How can I avoid paying gift tax on inheritance? 4 Answers as of December 29, 2010

My mother recently passed away. Her estate is 99% in a brokerage account where I am co-tenant with right of survivorship. I would like to pay off my sister's home mortgage from this account but cannot figure out any legal way to avoid that gift tax, even though the funds in the account were totally my mother's, not mine, and I know that her last wishes were for me to do this. Any suggestions?

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Mankus & Marchan, LTD
Mankus & Marchan, LTD | Tony Mankus
If you use inherited funds to pay off a mortgage of your sister, you, as the donor, must pay gift tax beyond the exemption allowed every year. You could consider paying down your sister's mortgage every year by the exemption amount, and therefore avoid the gift tax - although it may take some years to pay it all off.
Answer Applies to: Illinois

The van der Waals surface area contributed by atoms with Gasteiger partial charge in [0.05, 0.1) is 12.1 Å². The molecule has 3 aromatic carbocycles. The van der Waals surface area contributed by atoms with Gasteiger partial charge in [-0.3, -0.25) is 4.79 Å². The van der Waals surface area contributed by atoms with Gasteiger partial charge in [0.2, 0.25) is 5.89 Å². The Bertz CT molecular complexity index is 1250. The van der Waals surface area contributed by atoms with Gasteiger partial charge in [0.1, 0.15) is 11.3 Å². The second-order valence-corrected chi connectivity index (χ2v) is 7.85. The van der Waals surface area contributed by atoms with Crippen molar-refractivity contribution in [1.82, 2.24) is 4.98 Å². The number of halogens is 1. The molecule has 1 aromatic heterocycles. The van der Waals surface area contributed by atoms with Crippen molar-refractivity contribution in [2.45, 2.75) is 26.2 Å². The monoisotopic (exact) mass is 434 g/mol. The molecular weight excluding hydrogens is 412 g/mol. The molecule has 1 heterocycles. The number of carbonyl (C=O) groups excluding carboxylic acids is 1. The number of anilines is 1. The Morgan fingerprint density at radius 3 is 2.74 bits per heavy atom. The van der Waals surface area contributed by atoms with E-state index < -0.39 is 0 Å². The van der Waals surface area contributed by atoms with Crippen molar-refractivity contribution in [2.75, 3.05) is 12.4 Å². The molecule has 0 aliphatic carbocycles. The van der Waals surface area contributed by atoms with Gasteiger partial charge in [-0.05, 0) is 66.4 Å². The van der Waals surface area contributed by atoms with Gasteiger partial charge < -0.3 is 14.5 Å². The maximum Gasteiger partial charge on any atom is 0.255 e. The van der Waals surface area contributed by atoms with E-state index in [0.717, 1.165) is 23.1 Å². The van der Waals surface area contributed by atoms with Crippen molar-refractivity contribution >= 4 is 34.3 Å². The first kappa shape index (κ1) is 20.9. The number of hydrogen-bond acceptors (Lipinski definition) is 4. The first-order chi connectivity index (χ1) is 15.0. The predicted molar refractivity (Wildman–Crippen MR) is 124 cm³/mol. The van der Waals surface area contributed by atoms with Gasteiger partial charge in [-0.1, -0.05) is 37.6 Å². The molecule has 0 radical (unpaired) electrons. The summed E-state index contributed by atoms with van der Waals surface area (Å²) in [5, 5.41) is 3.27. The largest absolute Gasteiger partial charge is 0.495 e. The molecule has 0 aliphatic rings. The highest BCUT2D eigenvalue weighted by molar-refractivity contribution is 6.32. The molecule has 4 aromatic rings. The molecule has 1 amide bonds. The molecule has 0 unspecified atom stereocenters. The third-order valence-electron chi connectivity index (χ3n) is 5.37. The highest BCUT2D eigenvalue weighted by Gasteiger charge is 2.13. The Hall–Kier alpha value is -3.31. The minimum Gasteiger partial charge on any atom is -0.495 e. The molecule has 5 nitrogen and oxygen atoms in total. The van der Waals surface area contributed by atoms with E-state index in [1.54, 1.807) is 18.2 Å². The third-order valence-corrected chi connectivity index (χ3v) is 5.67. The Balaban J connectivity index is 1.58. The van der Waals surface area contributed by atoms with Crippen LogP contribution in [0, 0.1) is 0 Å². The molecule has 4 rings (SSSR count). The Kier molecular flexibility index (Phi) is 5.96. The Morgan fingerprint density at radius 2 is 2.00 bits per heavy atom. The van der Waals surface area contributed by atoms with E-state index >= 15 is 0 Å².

Replied: 12/29/2010
Givner & Kaye
Givner & Kaye | Bruce Givner
First, there is no "gift tax" on an inheritance. Second, if you are worried about an "estate tax" on your inheritance, you mother had an estate tax exclusion that might have been as much as $3,500,000. Third, if the money was left to you but you are going to use it to pay off your sister's mortgage, then the question is "how much" because you have your own $1,000,000 gift exclusion. So discuss this with your CPA. If the amount is more than $13,000 and less than $1,013,000, you will have to file a Federal gift tax return (IRS Form 709), but you will not have to pay a gift tax. Best regards.
Answer Applies to: California
Replied: 12/21/2010
LT Pepper Law
LT Pepper Law | Luke T. Pepper
If the brokerage account was in your name as well then you own the proceeds of the account. It would be difficult to avoid the gift tax paying off the mortgage since the amount of the gift will be greater than the allowed non taxable threshold.
Answer Applies to: Pennsylvania
Replied: 12/21/2010
Law Offices of Brian Chew
Law Offices of Brian Chew | Brian Chew
You may be able to disclaim your right to a portion of the brokerage account back to her estate and then technically have the distribution to your sister go through her will. Alternatively, depending on the amount of money being distributing, using your gift tax exemption may not result in any gift tax being paid. I would need to know a lot more about the situation to give a matter answer. You would also want to consult you CPA as well.
Answer Applies to: California
Replied: 12/20/2010
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